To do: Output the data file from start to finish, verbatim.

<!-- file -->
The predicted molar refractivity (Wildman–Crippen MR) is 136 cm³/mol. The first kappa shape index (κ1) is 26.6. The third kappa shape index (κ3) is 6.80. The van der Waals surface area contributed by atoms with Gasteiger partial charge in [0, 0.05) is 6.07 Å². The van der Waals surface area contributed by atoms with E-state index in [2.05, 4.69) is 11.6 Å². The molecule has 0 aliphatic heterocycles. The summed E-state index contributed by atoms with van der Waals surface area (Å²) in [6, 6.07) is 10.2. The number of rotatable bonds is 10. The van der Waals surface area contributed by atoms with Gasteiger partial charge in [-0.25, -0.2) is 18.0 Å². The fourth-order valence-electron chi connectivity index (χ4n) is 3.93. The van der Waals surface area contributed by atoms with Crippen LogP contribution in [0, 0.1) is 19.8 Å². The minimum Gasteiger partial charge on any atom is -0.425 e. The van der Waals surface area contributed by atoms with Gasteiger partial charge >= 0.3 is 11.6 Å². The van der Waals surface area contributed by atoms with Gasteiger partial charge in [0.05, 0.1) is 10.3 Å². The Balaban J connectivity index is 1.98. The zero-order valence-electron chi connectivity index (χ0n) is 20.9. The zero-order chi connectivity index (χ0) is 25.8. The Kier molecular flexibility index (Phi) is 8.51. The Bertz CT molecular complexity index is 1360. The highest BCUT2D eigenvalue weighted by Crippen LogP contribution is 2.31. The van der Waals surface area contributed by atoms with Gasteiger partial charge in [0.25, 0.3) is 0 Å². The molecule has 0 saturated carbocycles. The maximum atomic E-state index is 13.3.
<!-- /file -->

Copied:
The predicted molar refractivity (Wildman–Crippen MR) is 136 cm³/mol. The first kappa shape index (κ1) is 26.6. The third kappa shape index (κ3) is 6.80. The van der Waals surface area contributed by atoms with Gasteiger partial charge in [0, 0.05) is 6.07 Å². The van der Waals surface area contributed by atoms with E-state index in [2.05, 4.69) is 11.6 Å². The molecule has 0 aliphatic heterocycles. The summed E-state index contributed by atoms with van der Waals surface area (Å²) in [6, 6.07) is 10.2. The number of rotatable bonds is 10. The van der Waals surface area contributed by atoms with Gasteiger partial charge in [-0.25, -0.2) is 18.0 Å². The fourth-order valence-electron chi connectivity index (χ4n) is 3.93. The van der Waals surface area contributed by atoms with Crippen LogP contribution in [0, 0.1) is 19.8 Å². The minimum Gasteiger partial charge on any atom is -0.425 e. The van der Waals surface area contributed by atoms with Gasteiger partial charge >= 0.3 is 11.6 Å². The van der Waals surface area contributed by atoms with Gasteiger partial charge in [0.05, 0.1) is 10.3 Å². The Balaban J connectivity index is 1.98. The zero-order valence-electron chi connectivity index (χ0n) is 20.9. The zero-order chi connectivity index (χ0) is 25.8. The Kier molecular flexibility index (Phi) is 8.51. The Bertz CT molecular complexity index is 1360. The highest BCUT2D eigenvalue weighted by Crippen LogP contribution is 2.31. The van der Waals surface area contributed by atoms with Gasteiger partial charge in [0.25, 0.3) is 0 Å². The molecule has 0 saturated carbocycles. The maximum atomic E-state index is 13.3.